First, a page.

The Republicans have worked to depict the target of their ID laws as a thuggish illegal alien hell bent on taking advantage of lax election laws in order to game the democratic process. Of course we know that such individuals are entirely a figment conjured by the right-wing propaganda mill and it's time we alter the narrative.
We need to reframe the image of voter suppression. We need to substitute a new face and give her a name and a story. Let's call her Mrs. Freeman. She is an 80 year old widow whose husband Claude was an Army master sergeant who died herioically in a rice paddy in Vietnam, giving his life to save the lives of his comrades. Her son Patrick followed in his father's footsteps and also died in combat, this time in Desert Storm. These days she needs a walker to get around and it's hard for her to find a way into town. She will not be able to vote this time around because, being born in another state and not in a hospital, she has no birth certificate. On top of that the only office open that provides a free picture ID is 15 miles away and is only open the first tuesday of each month.
We need to make everyone understand how she is being bullied and when they see this true picture, the question people should ask immediately is, "How dare they?" How dare they ignore the almost incomprehensible price this woman has paid in order to secure everyone else's right to vote. How dare they try to use this kind of back door trickery to prevent her from exercising the very right her husband and son died to guarantee for all Americans. We should make it clear that someone owes Mrs. Freeman an apology and they owe it right now.
Few seem to grasp that the great vulnerability of the voter suppression movement is the fact that the very people they are targeting are the ones who have disproportionately served in the military and have made the sort of sacrifices most of the rest of us have been spared. That needs to change. We should have busloads of people like Mrs. Freeman on their way to Columbus, Harrisburg and Tallahassee holding pictures of those of their families who have given their lives, demanding meetings with Governors Kasich, Corbett and Scott so it can be explained to them why the sacrifice of their husbands and wives, sons and daughters and fathers and mothers should be dishonored in this way. The honorable governors should be asked how many of their own family members have been lost in the protection of the voting rights they are seeking to limit. This is where the narrative should reside.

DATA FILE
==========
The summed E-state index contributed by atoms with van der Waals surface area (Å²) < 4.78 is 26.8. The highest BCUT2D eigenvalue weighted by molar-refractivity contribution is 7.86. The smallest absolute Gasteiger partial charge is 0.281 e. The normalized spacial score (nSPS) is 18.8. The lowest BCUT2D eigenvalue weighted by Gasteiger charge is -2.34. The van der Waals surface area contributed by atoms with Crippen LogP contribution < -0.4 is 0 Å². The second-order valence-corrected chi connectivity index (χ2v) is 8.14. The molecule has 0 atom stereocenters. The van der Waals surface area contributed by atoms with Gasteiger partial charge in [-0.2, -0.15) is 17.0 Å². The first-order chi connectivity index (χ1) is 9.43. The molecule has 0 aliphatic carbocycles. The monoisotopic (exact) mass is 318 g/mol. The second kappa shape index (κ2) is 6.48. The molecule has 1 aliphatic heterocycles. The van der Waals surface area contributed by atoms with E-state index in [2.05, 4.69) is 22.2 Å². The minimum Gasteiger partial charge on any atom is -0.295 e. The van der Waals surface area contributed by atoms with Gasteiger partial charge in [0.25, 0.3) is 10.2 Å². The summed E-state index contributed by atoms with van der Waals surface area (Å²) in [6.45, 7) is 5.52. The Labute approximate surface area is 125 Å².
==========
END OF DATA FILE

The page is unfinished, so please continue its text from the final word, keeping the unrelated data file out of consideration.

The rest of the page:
They make a great deal out of trying to call voting a privilege. Only thing is that decent people understand it is they who should feel privileged to stand in the same room as Mrs. Freeman and the thousands of others who have seen their loved ones sent to die on battlefields overseas. How dare they try to tell these people who is "privileged" and who is not.
So consider the optics of 500 people like Mrs. Freeman, all sitting in a meeting room holding the pictures of their fallen loved ones, some with more than one, all waiting for the Governor to show up and explain why he is trying to make it hard for them to vote.
This would have to be a nightmare scenario for any Republican governor. His explanations and excuses would seem puny in the face of the overwhelming moral authority they would bring to the room. The people are assembled and cameras are rolling. What does he do? Does he show up himself, does he send a surrogate, does he simply ignore it. Any option is fraught with problems for him.
So here's the thing. It might not be necessary to do any of this. The threat of having it happen might well be enough to cause them to back down if the threat seems serious and if they can be made to visualize the optics. And if it is necessary for it to be done in one state, the others may automatically follow once they see what a disaster it turns out to be. And actually it would be far easier for them to back down before any confrontation than afterward, so it would be well to make them understand beforehand what might happen if they continue on this unpatriotic course.
I should make it clear that I made up the names Mrs. Freeman and Claude and Patrick but there is little doubt she represents a multitude of people who do actually exist and who are in a similar situation. Whether the name is Freeman or Alvarez or Chan we need to change the narrative and frame it as a question of repect for the sacrifices that thousands of our fellow Americans have made and we must make it clear that it is a desecration to deny voting rights to the loved ones that these patriots have left behind.